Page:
Sunday saw the first anniversary of Black Friday and to mark the occasion, the Poker Players Alliance has been urging poker players to protest and lobby their representatives to legalise online poker in America.
“It’s been a full year since the rights of millions of American poker players were trampled,” said John Pappas, PPA’s executive director. ” We are calling on congress to reverse this wrong and reinstate our basic freedoms.”
Black Friday saw thousands of players prevented from playing and their accounts seized, when the Department of Justice closed several operators including Full Tilt Poker, Poker stars and Absolute Poker that were accused of illegal online gambling, bank fraud and money laundering. More sites were shut down over the ensuing months such as Bookmaker.com and Doylesroom.com.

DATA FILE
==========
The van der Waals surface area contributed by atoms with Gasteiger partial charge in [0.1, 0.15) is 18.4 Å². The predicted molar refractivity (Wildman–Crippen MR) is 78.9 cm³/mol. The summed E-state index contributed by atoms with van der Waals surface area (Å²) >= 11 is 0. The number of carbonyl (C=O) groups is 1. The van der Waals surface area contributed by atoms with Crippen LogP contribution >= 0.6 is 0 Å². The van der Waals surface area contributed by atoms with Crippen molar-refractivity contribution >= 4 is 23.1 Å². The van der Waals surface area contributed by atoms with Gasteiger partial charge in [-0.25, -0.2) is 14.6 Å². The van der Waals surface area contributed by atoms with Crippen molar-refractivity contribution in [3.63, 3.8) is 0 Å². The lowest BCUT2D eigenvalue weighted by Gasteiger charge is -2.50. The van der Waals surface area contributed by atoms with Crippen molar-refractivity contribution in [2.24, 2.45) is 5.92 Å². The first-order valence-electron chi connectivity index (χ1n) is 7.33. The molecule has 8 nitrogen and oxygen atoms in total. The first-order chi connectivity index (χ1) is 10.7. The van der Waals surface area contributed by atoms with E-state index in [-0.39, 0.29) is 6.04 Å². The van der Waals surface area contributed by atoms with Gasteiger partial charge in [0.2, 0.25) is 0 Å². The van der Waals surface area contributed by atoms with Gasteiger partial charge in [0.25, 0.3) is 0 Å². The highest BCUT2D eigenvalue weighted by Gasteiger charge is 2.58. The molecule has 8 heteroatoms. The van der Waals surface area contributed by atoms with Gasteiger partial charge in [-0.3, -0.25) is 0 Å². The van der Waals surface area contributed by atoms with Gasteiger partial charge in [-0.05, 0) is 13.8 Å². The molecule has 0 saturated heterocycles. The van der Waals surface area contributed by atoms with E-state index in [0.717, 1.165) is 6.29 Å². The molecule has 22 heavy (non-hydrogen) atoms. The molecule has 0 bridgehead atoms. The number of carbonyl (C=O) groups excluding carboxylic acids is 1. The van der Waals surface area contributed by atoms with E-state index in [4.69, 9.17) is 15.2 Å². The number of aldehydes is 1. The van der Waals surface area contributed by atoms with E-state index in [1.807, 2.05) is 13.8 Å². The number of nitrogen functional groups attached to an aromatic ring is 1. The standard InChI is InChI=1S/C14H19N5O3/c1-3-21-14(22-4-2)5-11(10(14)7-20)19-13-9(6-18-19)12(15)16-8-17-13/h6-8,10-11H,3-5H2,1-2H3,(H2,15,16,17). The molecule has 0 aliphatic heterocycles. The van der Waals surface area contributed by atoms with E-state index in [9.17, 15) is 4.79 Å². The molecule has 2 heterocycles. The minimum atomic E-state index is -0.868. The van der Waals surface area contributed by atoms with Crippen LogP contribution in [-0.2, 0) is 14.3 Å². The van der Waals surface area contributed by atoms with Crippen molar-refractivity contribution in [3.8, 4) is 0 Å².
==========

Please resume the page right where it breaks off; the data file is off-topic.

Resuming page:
Last Thursday Howard Lederer and Chris “Jesus” Ferguson, former Full Tilt directors, had suits filed against them in Las Vegas for allegedly converting funds illegally. Full Tilt is accused of running a “global Ponzi scheme,” with Lederer and Ferguson exercising “unlawful dominion and control” over player’s funds. The plaintiffs in the case are seeking the refund of player’s money along with damages.
It is claimed players have been denied access to around $150 million held in their accounts, while Lederer is said to have received about $42 million from distributions and profit sharing payments and Ferguson pocketing $85 million, much of which is thought to be in the form of loans.
Along with the American Gaming Association, the PPA has also lobbied against intrastate legalisation of online poker. They prefer federal legislation although Nevada approved regulations last December to allow online gambling sites to apply for licenses to operate within the state.
Despite Black Friday, hundreds of offshore gambling sites are still operating illegally. “As long as these sites are operating outside the reach of U.S. law enforcement and with little to no regulation,” said Frank Fahrenkopf, president and CEO of the AGA, “Americans who continue to patronize them will be at risk of being defrauded.”